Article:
Portable air conditioners are incredibly useful in that you can move them just about anywhere you want and in any type of home. However, many people wonder, “do portable air conditioners use a lot of electricity?”
That answer is a bit relative, so we’re going to take you through exactly how much you can expect one to use and decide if it’s the right choice for you and your household.
Factors Affecting Air Conditioners Electricity Usage?
There are many variables to consider when we look into how much electricity a specific AC model will use.
- The AC’s Capacity
This factor is what will affect energy usage over any other, so make sure you’re choosing the capacity according to the space you’d like to cool. You’ll want around 20 BTUs per square foot of the space in question, also taking into consideration your area’s climate. You don’t want to purchase a model with a higher capacity (thus, using more energy) than you need.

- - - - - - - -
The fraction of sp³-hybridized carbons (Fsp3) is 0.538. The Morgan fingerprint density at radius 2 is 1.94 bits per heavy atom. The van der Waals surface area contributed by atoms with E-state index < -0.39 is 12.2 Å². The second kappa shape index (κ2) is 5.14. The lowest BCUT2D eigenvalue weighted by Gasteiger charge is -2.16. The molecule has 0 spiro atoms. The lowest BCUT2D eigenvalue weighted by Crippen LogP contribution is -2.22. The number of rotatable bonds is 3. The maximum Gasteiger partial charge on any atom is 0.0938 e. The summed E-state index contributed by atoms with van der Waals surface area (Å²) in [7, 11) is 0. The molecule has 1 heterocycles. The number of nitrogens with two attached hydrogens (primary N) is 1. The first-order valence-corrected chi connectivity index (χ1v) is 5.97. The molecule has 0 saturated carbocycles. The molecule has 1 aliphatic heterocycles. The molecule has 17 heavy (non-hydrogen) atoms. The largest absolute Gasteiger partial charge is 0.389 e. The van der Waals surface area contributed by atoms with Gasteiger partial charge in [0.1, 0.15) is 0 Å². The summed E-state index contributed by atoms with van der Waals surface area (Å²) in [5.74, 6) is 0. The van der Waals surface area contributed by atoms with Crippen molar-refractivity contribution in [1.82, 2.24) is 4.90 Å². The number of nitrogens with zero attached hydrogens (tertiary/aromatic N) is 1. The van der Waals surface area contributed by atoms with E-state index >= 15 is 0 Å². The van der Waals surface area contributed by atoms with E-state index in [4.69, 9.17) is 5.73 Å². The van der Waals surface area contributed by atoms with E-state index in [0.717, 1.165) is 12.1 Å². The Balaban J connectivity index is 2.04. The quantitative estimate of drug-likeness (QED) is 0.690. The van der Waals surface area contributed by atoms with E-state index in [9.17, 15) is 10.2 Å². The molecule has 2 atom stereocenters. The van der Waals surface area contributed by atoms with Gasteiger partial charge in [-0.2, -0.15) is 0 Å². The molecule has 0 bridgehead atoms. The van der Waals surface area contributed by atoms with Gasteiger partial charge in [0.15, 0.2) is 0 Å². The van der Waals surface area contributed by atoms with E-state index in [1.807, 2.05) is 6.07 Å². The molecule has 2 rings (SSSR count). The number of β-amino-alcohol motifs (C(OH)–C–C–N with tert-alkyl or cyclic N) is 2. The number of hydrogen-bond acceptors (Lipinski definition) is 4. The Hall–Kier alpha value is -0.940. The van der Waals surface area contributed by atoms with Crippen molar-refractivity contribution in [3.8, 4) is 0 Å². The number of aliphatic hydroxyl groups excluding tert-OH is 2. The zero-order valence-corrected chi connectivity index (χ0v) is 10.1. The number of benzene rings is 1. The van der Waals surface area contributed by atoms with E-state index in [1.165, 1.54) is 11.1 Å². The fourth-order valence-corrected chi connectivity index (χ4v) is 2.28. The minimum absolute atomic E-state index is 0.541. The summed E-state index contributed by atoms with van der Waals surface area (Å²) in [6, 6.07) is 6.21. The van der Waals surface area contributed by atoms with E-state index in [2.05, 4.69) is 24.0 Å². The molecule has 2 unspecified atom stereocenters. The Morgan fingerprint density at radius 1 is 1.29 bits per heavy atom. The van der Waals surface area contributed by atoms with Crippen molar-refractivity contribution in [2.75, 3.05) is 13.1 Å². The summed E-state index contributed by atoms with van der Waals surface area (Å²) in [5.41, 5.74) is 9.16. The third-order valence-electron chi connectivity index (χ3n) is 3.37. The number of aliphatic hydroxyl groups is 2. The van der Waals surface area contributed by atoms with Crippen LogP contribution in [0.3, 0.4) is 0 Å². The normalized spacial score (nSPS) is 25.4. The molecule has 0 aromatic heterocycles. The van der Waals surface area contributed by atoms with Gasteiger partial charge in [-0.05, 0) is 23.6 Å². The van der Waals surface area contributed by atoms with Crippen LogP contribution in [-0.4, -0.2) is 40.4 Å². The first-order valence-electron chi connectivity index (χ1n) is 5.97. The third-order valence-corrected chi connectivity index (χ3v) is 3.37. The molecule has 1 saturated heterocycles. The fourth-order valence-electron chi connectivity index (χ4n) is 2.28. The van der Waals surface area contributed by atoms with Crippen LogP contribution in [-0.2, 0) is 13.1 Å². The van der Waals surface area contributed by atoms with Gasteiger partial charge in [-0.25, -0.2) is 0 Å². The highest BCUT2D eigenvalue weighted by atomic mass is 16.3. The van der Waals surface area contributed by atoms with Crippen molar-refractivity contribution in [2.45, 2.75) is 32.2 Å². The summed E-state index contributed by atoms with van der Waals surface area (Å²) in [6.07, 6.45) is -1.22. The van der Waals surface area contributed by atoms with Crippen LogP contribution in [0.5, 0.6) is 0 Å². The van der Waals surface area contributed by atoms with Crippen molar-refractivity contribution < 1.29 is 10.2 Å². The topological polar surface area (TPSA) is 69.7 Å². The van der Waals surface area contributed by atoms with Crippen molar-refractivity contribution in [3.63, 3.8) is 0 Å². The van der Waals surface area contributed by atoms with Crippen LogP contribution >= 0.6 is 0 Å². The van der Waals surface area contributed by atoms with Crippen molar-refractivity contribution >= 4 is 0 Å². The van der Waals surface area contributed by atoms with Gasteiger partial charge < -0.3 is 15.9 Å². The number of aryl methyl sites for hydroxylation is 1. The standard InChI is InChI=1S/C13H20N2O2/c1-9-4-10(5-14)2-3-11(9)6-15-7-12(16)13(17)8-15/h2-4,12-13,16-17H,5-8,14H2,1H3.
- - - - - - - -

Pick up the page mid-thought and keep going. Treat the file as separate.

- The AC’s Efficiency Rating
It’s not enough to just go off the AC’s capacity; you must also consider the efficiency rating. Look into their SEER (Seasonal Energy Efficiency Ratio) rating, which is the ratio of cooling power per season divided by the number of watts used per hour. As you can imagine, the higher this rating is, the more efficient it will be. You never want to go below a 14 SEER rating, though try to get it towards 25 if you can.
- The Climate
Where do you live? Suppose you live in a desert climate like Las Vegas, a particularly humid environment like Miami, etc. In that case, you definitely need to up the power from what you may have purchased if you lived in Oregon, for example. Your AC will have to work harder to cool your home if it’s in a hotter environment.
- The Maintenance Routine
How often is your AC unit maintained? We recommend getting it serviced at least every 6 months to keep it running optimally. Just remember that aside from this, you should be regularly cleaning/changing out your filters.
- The Temperature Settings